7 Companies Who “Get” Security, and What We Can Learn From Them

It’s tragic to witness a small business, which has worked extraordinarily hard to build itself into a legitimate and successful company, get harmed by a security threat.

As if small business owners didn’t already have enough to worry about, now they must also invest in sound security infrastructure to avoid a similar conundrum. Did you know that 43% of all hackers go after small businesses as their primary targets?

You see, security is never something you do just once – it’s an ongoing process.

Companies with massive targets on their back must always reexamine their security strategies, and implement new measures to stay a step ahead of the bad guys. Therefore, by studying secure small businesses, we can learn from them.

Here are seven small businesses who do security the right way.

Ready to do more business with email marketing?

Start your free 60-day trial today. Learn more about our 60-day free email marketing trial.

1. Cloudflare

Cloudflare has the lofty ambition of “helping build a better Internet,” and their security measures certainly reflect their goals. The company is known for its development of a fast CDN, strong Firewall, DDoS protection, TLS edge, and DNS security for many Fortune 500 companies.

Cloudflare cares about cryptography, using both TLS 1.3 and ChaCha20-Poly1305 authentication for security. Translation: they use the strongest encryption techniques available today. Cloudflare also works with GoLang – a programming language known for security and efficiency.

Cloudflare is also extremely easy to implement. It only takes five minutes to set up, and reduces the time needed to deploy new policies across all your employees. It provides a smaller attack surface – less areas for hackers – by moving more public APIs to the cloud, and therefore increasing third-party integrations.

2. Slack

Slack is a messenger service that actually seems to care about the privacy of its users. There is perhaps no greater risk on the internet, for private information getting exposed, than through messaging apps.

In addition to taking the security of its customers’ information very seriously, Slack has also helped raise social awareness about a variety of issues, including the ImageMagick scandal. They regularly reveal their log analysis to help keep users informed, and their push notifications train users on secure practices.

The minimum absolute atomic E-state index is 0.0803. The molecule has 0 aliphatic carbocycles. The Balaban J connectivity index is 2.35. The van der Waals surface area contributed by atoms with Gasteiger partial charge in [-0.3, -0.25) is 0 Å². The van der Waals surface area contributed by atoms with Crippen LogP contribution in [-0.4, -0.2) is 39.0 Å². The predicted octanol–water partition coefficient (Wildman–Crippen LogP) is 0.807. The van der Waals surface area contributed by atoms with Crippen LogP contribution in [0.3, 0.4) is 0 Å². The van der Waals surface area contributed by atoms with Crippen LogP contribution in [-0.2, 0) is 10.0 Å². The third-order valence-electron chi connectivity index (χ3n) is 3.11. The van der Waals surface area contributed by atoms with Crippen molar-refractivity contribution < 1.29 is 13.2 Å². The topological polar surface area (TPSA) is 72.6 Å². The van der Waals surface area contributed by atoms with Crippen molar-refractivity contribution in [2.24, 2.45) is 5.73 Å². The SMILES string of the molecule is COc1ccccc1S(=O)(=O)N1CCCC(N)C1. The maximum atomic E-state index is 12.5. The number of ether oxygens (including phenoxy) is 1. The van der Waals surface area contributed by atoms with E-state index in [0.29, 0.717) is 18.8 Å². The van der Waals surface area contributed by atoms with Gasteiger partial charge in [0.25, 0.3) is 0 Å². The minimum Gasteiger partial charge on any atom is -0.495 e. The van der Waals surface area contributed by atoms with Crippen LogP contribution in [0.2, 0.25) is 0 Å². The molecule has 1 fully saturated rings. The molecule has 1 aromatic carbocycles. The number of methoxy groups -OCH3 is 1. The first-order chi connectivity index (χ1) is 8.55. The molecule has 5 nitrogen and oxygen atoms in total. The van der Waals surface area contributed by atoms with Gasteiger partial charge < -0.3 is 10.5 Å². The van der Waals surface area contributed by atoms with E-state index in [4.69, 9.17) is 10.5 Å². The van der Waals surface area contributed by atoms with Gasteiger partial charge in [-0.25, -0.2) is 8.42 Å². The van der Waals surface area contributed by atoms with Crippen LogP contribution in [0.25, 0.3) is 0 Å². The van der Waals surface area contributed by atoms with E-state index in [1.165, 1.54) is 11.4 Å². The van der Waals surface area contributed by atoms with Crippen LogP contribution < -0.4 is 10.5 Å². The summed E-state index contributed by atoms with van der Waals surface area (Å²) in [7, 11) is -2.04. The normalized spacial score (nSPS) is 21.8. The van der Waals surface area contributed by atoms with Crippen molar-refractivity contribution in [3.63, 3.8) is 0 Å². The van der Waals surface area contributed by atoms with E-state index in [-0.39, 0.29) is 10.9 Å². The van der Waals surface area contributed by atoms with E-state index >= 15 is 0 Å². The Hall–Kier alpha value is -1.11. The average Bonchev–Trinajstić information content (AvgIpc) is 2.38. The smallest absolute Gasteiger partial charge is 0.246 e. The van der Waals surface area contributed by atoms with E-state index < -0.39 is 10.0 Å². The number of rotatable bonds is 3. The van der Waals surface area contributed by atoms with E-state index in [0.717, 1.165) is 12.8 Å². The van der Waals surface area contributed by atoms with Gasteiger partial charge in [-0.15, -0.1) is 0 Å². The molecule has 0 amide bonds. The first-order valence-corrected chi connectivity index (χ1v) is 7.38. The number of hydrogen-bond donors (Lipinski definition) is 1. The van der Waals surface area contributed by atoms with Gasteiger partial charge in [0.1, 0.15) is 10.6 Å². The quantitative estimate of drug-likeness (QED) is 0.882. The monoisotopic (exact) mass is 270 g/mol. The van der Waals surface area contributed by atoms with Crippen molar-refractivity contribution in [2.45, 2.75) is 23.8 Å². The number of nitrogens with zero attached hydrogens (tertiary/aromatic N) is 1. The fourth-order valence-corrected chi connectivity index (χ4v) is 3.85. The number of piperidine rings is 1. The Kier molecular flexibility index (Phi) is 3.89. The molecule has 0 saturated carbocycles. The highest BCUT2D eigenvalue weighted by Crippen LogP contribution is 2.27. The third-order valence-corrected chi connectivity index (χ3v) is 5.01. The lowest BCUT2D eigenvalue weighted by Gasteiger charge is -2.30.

Sometimes all you need to build trust with customers is demonstrate that you’re actively updating your own security, and truly care about their personal security and safety. Slack is a prime example. Their policies and standards should serve as a blueprint for a lot of other SMEs.

The large number of third-party audits the site implements helps customers see for themselves what they are doing, and how the security is working through partnerships like the one with Cloud Security Alliance.

3. Surfshark

Surfshark is an application that encrypts your web traffic, ensuring that your private data doesn’t fall into the wrong hands. Encryption was once the domain of math whizzes and government researchers, but now it’s an essential part of doing business online. What changed?

You may have heard the saying, “data is the new oil.” This references the increasing rate with which people generate data about themselves and their behavior, but also the value of this data for companies who analyze and profit from the data. At first glance, this is a good thing. It’s a sign that technological innovation is happening quickly, and our personal and professional lives are benefiting as a result. However…

As the value of our private data increases, so too does the number of people who want to get that data – without our permission. This is where Surfshark comes in. The application makes use of a virtual private network or “VPN,” which essentially lets you connect to the internet with complete peace of mind.

Surfshark differs from other such applications in they don’t track even the slightest amount of user information, nor does it “leak” IP addresses (in other words, it doesn’t reveal the physical location of its users). In multiple independent tests, Surfshark users found zero DNS leaks, meaning that no data could have made its way into the wrong hands.

Surfshark is an important role model in the web security industry. Many companies in the space have “good” security, but don’t tick all the boxes. As we’ve seen time and time again, all it takes is one small misstep for a company to be hacked, exposing their customers’ private information.

4. 3dcart

3dcart is an ecommerce website building software that allows merchants to set up an online store, and sell their merchandise quickly. As the online commerce space continues to grow, particularly with huge competitors like WordPress and Shopify, customer security and privacy have become even more important than ever before. In fact, hackers are now accounting for around 90% of all login attempts at online retailers.

Online transactions require extra layers of security in order to keep a customer’s identity private. Exposing or compromising personal information is a surefire way to destroy the reputation of your SMB.

Protecting that information is easier said than done. Cyber criminals are always adapting, and finding new ways to attack ecommerce platforms. How does 3dcart protect its users? First and foremost, their knowledge base is a fantastic resource for understanding ecommerce security, and how we can all improve from it.